Nizar A. Al-Shar’i* and Qosay A. Al-Balas
Adenosine receptors (ARs) are transmembrane proteins that belong to the G protein-coupled receptors (GPCRs) superfamily and mediate the biological functions of adenosine. To date, four AR subtypes are known, namely A1, A2A, A2B and A3 that exhibit different signaling pathways, tissue localization, and mechanisms of activation. Moreover, the widespread of ARs and their implication in numerous physiological and pathophysiological conditions had made them pivotal therapeutic targets for developing clinically effective agents. The crystallographic success in identifying the 3D crystal structures of the A2A and A1 ARs has dramatically enriched our understanding of their structural and functional properties such as ligand binding and signal transduction. This in turn has provided a structural basis for larger contribution of computational methods, particularly molecular dynamics (MD) simulations, toward further investigation of their molecular properties and designing bioactive ligands with therapeutic potential. MD simulation has been proved to be an invaluable tool in investigating ARs and providing answers to some critical questions. For example, MD has been applied in studying ARs in terms of ligand-receptor interactions, molecular recognition, allosteric modulations, dimerization, and mechanisms of activation, collectively aiding the design of subtype selective ligands. In this review, we focused on the advances and different applications of MD simulations utilized to study the structural and functional aspects of ARs that can foster structure-based design of drug candidates. In addition, relevant literature was briefly discussed which establishes a starting point for future advances in the field of drug discovery to this pivotal group of drug targets.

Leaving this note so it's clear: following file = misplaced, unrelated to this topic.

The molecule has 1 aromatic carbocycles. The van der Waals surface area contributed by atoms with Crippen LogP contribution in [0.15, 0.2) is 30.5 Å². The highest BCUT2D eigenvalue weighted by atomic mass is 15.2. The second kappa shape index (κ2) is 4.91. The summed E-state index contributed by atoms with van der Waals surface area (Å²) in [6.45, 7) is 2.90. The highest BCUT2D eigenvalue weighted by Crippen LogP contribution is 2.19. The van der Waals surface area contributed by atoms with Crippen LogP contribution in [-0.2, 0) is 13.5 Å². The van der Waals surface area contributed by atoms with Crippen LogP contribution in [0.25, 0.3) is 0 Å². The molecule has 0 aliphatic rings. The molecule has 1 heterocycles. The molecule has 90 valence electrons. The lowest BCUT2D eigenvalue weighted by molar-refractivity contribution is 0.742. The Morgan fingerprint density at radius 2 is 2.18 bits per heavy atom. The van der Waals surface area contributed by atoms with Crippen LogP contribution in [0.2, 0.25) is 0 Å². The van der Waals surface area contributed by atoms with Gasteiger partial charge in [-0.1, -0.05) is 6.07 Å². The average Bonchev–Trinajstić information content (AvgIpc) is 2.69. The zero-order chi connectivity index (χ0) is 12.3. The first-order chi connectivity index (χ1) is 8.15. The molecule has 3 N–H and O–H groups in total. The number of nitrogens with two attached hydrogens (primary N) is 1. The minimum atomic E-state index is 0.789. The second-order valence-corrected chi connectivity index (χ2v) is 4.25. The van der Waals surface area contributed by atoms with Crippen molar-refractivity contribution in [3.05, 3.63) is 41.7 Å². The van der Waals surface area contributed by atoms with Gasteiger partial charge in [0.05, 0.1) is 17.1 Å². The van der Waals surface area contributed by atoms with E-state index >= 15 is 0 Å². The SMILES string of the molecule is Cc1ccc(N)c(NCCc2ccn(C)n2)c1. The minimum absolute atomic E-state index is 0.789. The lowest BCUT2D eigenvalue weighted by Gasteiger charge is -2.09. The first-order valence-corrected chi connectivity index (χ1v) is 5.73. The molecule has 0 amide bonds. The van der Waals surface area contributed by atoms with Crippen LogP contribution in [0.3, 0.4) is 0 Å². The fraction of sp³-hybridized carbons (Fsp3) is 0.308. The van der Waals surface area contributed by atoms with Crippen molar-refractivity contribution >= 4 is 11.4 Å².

Adenosine Receptors, Molecular Dynamics Simulation, GPCRs, Drug Design, Allosteric modulation, Molecular switches.
Department of Medicinal Chemistry and Pharmacognosy, Faculty of Pharmacy, Jordan University of Science and Technology, P.O. Box 3030, Irbid 22110, Department of Medicinal Chemistry and Pharmacognosy, Faculty of Pharmacy, Jordan University of Science and Technology, P.O. Box 3030, Irbid 22110